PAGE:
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On this feast of St Cyprian, African bishop and martyr, remember his faithful ministry during a pandemic

A more than decade-long pandemic in the 3rd century brought out the best in an African saint and the Christian Church. What does it teach us today?

(GIA Publications)

For 13 years during the third century, a pandemic rocked the Roman Empire and Christian Church, decimating the army, farming industry, and general population to the tune of up to 100,000 victims—5,000 victims a day in Rome, at one point.

Its name? The Plague of Cyprian, in reference to the African bishop and martyr whose ministry coincided with the event, and whose feast day Christians around the world celebrate today, September 16th.

St Cyprian of Carthage was born in Carthage in the year 210 AD, to a family of pagan North African Berbers. He converted to the Christian faith in 245, baptized with the name Caecilius (the name of the priest who led him to the faith).

Shortly after his conversion, he began his spiritual writings, several of which have become Christian classics in the centuries since. He was elected bishop of his hometown just a few years after his baptism, in part because of his generosity to the poor after his entry into the Church.

He is perhaps best known, however, for his ministry during the Novatian controversy, in which Cyprian laid down strict penances on those Christians who had apostatized during the Decian persecution in the year 250, only to later return to the Church. (Novatian—an antipope—did not want to readmit them at all.)

As a schism broke out concerning this matter, so did the pandemic. Cyprian would gain further fame for his actions to help curb the spread and keep his people spiritually inoculated.

A famous sermon of his detailed the horrors of the day, but not without some comfort:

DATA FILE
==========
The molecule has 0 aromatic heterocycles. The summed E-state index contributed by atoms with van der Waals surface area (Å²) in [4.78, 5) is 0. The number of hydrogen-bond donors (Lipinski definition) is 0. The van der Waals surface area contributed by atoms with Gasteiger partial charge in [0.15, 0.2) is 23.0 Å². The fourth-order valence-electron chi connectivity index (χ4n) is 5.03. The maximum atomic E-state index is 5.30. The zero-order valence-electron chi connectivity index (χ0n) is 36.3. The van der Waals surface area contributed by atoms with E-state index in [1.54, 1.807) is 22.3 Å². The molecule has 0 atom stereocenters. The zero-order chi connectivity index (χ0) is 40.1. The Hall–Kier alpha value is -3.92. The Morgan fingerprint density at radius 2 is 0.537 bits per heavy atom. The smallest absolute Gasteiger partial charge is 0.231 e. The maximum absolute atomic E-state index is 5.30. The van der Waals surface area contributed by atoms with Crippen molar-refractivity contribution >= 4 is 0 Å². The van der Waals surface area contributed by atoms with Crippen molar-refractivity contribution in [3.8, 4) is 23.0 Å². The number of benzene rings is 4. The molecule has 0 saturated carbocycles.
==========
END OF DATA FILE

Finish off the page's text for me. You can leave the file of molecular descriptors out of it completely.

“What a grandeur of spirit it is to struggle with all the powers of an unshaken mind against so many onsets of devastation and death! What sublimity, to stand erect amid the desolation of the human race, and not to lie prostrate with those who have no hope in God; but rather to rejoice, and to embrace the benefit of the occasion; that in thus bravely showing forth our faith, and by suffering endured, going forward to Christ by the narrow way that Christ trod, we may receive the reward of His life and faith according to His own judgment!... Many of our people die in this mortality, that is, many of our people are liberated from this world.”
(Treatise VII, St Cyprian)

As for the necessary response to the medical devastation, Cyprian was quick to note that insofar as one recognizes the finality of death—even for those headed to Heaven—survivors are left with a weighty responsibility to effect Christ’s living witness of charity and social justice on Earth.

“What a great thing is it, how pertinent, how necessary, that pestilence and plague which seems horrible and deadly, searches out the righteousness of each one, and examines the minds of the human race, to see whether they who are in health tend the sick; whether relations affectionately love their kindred; whether masters pity their languishing servants; whether physicians do not forsake the beseeching patients; whether the fierce suppress their violence; whether the rapacious can quench the ever insatiable ardour of their raging avarice even by the fear of death; whether the haughty bend their neck; whether the wicked soften their boldness; whether, when their dear ones perish, the rich, even then bestow anything, and give, when they are to die without heirs.”

As a result of the Church’s charity to both their own community and that of the pagans, the death rates of those in cities with Christian communities are said to have been just half of that of other cities.

“Most of the Christians showed unbounded love and loyalty, never sparing themselves and thinking only of one another. Heedless of danger, they took charge of the sick, attending to their every need and ministering to them in the name of Christ… the result of their great piety and strong faith in God, seems in every way the equal of martyrdom…”
(St Dionysius of Alexandria)

The implications for our time seem clear—as the COVID-19 pandemic continues to rage, and Christians themselves are divided over how to act and proceed in the midst of mask mandates, vaccine passports, and a persecution of the poor and helpless at a level that should scandalize the faithful worldwide.

On this feast day, look to the legacy of an African saint for the way forward.

Holy Patron of North Africa, pray for us!

Nate Tinner-Williams is co-founder and editor of Black Catholic Messenger, a seminarian with the Josephites, and a ThM student with the Institute for Black Catholic Studies at Xavier University of Louisiana (XULA).

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